The Flow of Time: DESIGNART TOKYO 2018

October moves into its final week and I am more acutely aware of the flow of time as my stay here is limited to the end of November. There are only so many days until Christmas, and in what will seem like milliseconds we will be ringing in the New Year.

Thus, on Tuesday evening I was first attracted to the title The Flow of Time when I stumbled upon several more DESIGNART TOKYO 2018 installations I’d missed on previous outings.

A dark blue carpet led to blackened subterranean rooms in which the installation played. Progressing from a starry night through sunrise the film captured both a moment in a year and the progression of a day as it looped through a succession of startling images which were mirrored from the floor.

In front of the film loop glowing lamp posts contained over 200 watch parts while a single timepiece marked the minutes and seconds as they passed.

Again, except for a few paragraphs on the wall at the exhibition’s exit, I deeply felt the absence of information in English. I was left wanting greater depth of understanding of the creators’ state of mind. However, there I did find this:

By looking at the smooth movement of the [Seiko] Spring Drive’s second hand, gliding across the dial without a sound, the most obvious fact takes your breath away. Time in nature flows without a “tick.” As a result of aiming for the ultimate precision, Spring Drive has reached a new dimension that makes you feel the transience of time, approach the essence of time.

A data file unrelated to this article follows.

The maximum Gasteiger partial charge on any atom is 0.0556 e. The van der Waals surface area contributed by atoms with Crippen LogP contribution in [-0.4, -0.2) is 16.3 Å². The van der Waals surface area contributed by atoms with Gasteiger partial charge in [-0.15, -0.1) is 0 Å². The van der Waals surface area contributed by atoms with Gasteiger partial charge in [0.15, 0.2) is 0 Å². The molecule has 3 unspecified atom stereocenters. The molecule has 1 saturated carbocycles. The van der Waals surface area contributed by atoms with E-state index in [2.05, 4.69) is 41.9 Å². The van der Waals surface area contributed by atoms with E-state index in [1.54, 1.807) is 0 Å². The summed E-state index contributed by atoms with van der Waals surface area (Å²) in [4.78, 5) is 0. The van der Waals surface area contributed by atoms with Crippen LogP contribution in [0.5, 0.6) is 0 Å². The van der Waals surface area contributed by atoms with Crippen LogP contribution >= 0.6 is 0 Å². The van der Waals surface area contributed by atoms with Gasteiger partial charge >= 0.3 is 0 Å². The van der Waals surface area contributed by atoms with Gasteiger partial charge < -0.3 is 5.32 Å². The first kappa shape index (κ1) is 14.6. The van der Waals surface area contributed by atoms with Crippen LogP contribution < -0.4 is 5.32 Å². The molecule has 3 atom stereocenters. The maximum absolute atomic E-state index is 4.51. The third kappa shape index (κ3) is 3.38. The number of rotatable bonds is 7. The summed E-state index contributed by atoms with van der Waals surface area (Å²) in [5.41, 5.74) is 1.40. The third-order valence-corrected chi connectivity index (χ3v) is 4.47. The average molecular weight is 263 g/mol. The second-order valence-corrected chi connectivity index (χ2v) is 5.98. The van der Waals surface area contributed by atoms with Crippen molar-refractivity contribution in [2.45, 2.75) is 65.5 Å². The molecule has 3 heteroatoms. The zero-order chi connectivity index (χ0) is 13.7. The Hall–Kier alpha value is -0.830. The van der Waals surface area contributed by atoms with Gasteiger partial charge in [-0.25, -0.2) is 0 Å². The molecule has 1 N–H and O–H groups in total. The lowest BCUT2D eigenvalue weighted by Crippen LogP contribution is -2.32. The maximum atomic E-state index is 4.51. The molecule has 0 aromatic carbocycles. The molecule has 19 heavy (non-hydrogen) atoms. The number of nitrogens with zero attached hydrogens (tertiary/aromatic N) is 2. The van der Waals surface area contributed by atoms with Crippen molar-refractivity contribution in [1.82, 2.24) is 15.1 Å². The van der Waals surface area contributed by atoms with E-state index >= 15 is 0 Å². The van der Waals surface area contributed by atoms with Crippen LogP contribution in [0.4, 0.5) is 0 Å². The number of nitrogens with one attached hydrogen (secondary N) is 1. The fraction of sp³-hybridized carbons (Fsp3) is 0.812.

On the Grand-Seiko website Google translate offer these somewhat unsatisfactory excerpts (but not atypical explanation in these parts) from company Chairman and CEO Shinji Hattori :

The theme of this exhibition … is the “flow of time” in Japanese aesthetic sense.  …we are now promoting “the aesthetic sense of Japan” that underlies the Grand Seiko brand … I wanted to disseminate it to the world through “emotional expression” art. 

Available in full on YouTube, the small screen experience is quite unlike feeling the work in a cavernous, blackened room where (in the absence of any information about it but walking into the installation cold from the street) the wonder of the exhibit is nothing at all like a marketing tool.

Rather, it truly is “emotional expression art,” an affecting work that prompted me to sit through several loops—mesmerized, enchanted and acutely aware (again) of the pathos of things. Mono no aware.

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